I really like how the teacher used this video..... I really like it a lot, why I said to watch the video first is what that teacher got out of it when they saw it was not what I initially got out of it, but after reading their post I also realise that there is a whole lot more that this can be used for. In the post the author writes
After we watch this, I like to make the connection to the classroom.
I think that this video works so well as almost every student can relate to two people in the video, the lady trying to fill up and the person watching the monitor.
When you first watch the video you find yourself as the person watching the monitor, you find it hard to put yourself in the place of the lady trying to fill up because you don't really understand why she is finding it difficult to figure out, why she is continuing to make the same error over and over without seeming to learn from it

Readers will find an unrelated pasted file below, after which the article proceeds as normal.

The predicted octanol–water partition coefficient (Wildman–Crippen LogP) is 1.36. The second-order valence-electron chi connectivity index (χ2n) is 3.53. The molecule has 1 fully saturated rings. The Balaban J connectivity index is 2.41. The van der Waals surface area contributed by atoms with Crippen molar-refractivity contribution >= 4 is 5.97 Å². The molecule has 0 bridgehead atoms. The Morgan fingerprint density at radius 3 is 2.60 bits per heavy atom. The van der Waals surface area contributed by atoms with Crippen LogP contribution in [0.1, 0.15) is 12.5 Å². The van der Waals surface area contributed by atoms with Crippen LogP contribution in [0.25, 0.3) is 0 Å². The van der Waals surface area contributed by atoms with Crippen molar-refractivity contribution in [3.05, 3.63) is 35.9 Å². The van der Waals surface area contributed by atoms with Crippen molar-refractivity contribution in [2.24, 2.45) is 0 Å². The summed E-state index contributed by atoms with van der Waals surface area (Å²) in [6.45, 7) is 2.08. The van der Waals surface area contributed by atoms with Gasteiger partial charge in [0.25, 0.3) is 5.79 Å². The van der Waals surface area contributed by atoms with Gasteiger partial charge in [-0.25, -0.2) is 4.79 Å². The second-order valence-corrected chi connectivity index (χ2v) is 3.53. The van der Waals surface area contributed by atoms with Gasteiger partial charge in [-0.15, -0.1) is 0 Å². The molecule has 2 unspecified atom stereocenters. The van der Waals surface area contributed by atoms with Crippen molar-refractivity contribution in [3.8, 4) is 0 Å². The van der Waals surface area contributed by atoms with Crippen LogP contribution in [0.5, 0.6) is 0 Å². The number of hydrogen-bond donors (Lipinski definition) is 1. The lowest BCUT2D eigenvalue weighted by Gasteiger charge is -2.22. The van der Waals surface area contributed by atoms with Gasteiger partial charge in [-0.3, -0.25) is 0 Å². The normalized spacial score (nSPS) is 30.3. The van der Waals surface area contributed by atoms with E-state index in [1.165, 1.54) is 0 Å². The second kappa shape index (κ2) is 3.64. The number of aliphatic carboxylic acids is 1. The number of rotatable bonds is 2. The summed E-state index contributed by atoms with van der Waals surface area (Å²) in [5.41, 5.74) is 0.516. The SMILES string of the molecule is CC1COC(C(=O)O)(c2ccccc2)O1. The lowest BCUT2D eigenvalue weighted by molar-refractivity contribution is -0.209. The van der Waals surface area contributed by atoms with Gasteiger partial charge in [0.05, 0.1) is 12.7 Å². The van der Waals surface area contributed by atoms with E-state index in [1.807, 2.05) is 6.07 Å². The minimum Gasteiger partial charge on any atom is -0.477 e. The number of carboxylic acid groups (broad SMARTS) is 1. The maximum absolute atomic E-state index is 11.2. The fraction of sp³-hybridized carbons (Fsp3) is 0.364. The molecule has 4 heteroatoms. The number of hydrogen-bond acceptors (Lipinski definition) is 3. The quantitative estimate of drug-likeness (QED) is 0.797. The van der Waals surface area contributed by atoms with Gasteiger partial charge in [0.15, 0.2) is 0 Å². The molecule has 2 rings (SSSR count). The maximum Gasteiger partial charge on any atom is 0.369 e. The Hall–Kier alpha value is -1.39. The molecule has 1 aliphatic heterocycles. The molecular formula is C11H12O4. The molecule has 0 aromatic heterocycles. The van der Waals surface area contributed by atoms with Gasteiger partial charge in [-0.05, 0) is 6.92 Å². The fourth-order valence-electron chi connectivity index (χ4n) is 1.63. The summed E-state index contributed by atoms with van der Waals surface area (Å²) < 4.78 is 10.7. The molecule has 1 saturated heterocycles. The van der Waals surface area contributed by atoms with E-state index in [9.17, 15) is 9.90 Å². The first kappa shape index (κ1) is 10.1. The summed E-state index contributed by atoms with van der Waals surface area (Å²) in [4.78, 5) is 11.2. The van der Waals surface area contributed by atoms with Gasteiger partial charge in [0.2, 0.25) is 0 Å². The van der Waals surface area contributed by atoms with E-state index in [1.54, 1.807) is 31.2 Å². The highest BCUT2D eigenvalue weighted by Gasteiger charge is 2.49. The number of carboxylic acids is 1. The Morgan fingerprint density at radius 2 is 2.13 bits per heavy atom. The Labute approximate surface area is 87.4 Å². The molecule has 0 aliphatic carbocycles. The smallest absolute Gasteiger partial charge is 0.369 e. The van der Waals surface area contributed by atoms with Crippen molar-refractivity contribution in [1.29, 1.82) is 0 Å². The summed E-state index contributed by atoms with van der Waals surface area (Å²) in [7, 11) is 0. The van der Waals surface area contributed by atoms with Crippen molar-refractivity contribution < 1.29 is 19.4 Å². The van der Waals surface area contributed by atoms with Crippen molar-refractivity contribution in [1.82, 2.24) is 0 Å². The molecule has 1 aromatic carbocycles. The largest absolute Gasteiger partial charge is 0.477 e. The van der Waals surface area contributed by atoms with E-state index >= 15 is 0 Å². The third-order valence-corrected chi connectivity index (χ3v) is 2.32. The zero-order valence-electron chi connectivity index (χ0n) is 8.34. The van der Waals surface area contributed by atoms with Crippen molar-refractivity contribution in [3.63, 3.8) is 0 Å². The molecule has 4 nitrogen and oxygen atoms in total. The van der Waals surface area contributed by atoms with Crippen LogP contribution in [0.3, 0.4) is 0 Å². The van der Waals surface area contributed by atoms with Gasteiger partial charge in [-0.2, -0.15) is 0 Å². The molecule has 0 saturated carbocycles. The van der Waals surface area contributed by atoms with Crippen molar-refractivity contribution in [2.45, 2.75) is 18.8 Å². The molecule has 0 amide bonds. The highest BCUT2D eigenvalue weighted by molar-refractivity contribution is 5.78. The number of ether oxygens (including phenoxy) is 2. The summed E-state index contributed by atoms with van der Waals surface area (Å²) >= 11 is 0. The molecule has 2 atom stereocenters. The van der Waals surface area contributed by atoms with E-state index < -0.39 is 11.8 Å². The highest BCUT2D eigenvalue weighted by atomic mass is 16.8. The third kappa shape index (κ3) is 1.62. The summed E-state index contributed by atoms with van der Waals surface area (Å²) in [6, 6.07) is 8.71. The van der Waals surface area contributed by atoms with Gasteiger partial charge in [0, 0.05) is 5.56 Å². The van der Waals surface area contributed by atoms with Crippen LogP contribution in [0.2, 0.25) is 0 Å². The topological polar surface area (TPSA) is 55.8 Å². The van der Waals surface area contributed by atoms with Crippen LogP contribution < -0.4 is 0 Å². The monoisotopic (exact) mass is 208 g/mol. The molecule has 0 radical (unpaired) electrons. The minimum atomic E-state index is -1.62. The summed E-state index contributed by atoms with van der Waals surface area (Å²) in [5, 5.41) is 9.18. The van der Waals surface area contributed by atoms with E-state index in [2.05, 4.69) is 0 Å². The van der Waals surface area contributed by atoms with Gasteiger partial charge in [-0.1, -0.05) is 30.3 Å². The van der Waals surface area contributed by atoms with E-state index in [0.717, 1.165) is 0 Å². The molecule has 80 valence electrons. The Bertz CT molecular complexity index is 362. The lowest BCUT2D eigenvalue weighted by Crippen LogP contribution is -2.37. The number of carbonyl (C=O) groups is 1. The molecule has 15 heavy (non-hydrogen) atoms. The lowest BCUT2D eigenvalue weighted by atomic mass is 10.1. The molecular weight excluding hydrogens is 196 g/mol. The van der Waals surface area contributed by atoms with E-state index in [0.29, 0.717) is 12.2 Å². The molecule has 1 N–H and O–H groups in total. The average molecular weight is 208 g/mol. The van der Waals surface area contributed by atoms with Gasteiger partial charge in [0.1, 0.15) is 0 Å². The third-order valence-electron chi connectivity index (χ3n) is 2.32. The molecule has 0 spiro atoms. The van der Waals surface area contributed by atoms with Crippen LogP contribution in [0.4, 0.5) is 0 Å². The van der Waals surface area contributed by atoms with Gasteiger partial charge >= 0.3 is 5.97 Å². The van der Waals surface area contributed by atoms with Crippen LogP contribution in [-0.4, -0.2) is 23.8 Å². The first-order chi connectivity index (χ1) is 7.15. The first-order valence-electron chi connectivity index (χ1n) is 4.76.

But after reading that post I started to see both myself and some of my students in the role of the lady trying to fill up because to be honest there are times in our schooling and our lives where we feel like (and we are not) making any progress, we seem to be making the same mistakes over and over and we just can't seem to break the cycle. Quite often I feel that kids won't share their thoughts about the work we are doing or they won't ask for help because they don't want others to know that they are finding it difficult, they don't want to be the only one who asks a question because they feel that others are laughing at them. For some reason they have this reaction to maths more than any other subject. However it also made me think of a few other questions that I may ask such as.